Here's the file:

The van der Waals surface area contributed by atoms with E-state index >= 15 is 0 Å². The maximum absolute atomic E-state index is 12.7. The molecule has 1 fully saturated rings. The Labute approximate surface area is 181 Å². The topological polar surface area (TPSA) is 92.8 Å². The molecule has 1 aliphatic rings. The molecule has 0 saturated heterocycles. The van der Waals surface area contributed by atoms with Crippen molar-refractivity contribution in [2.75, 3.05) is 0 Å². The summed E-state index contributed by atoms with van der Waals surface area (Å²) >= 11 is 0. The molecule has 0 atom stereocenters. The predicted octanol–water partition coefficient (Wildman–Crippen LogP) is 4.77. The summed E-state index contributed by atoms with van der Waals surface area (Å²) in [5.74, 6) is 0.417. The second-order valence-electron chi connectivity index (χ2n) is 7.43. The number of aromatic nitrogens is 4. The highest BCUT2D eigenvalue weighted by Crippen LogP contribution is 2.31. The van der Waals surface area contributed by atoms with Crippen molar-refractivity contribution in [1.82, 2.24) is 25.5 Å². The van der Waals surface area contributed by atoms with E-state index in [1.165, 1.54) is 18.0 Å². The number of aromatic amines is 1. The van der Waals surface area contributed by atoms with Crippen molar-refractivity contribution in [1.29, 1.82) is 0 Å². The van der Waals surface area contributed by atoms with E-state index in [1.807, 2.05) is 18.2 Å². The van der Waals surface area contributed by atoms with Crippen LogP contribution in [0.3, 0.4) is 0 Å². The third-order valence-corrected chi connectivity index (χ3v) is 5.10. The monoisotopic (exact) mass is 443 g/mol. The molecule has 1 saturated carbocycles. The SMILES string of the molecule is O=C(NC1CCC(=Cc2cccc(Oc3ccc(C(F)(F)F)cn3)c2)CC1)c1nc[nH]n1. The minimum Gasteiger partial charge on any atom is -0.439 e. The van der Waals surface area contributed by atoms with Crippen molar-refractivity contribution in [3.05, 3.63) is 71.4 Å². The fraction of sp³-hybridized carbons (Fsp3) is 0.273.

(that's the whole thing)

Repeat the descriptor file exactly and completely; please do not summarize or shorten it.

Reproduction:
The van der Waals surface area contributed by atoms with E-state index >= 15 is 0 Å². The maximum absolute atomic E-state index is 12.7. The molecule has 1 fully saturated rings. The Labute approximate surface area is 181 Å². The topological polar surface area (TPSA) is 92.8 Å². The molecule has 1 aliphatic rings. The molecule has 0 saturated heterocycles. The van der Waals surface area contributed by atoms with Crippen molar-refractivity contribution in [2.75, 3.05) is 0 Å². The summed E-state index contributed by atoms with van der Waals surface area (Å²) >= 11 is 0. The molecule has 0 atom stereocenters. The predicted octanol–water partition coefficient (Wildman–Crippen LogP) is 4.77. The summed E-state index contributed by atoms with van der Waals surface area (Å²) in [5.74, 6) is 0.417. The second-order valence-electron chi connectivity index (χ2n) is 7.43. The number of aromatic nitrogens is 4. The highest BCUT2D eigenvalue weighted by Crippen LogP contribution is 2.31. The van der Waals surface area contributed by atoms with Crippen molar-refractivity contribution in [1.82, 2.24) is 25.5 Å². The van der Waals surface area contributed by atoms with E-state index in [1.165, 1.54) is 18.0 Å². The number of aromatic amines is 1. The van der Waals surface area contributed by atoms with Crippen molar-refractivity contribution in [1.29, 1.82) is 0 Å². The van der Waals surface area contributed by atoms with E-state index in [1.807, 2.05) is 18.2 Å². The van der Waals surface area contributed by atoms with Crippen LogP contribution in [0.3, 0.4) is 0 Å². The third-order valence-corrected chi connectivity index (χ3v) is 5.10. The monoisotopic (exact) mass is 443 g/mol. The molecule has 1 saturated carbocycles. The SMILES string of the molecule is O=C(NC1CCC(=Cc2cccc(Oc3ccc(C(F)(F)F)cn3)c2)CC1)c1nc[nH]n1. The minimum Gasteiger partial charge on any atom is -0.439 e. The van der Waals surface area contributed by atoms with Crippen molar-refractivity contribution in [3.05, 3.63) is 71.4 Å². The fraction of sp³-hybridized carbons (Fsp3) is 0.273.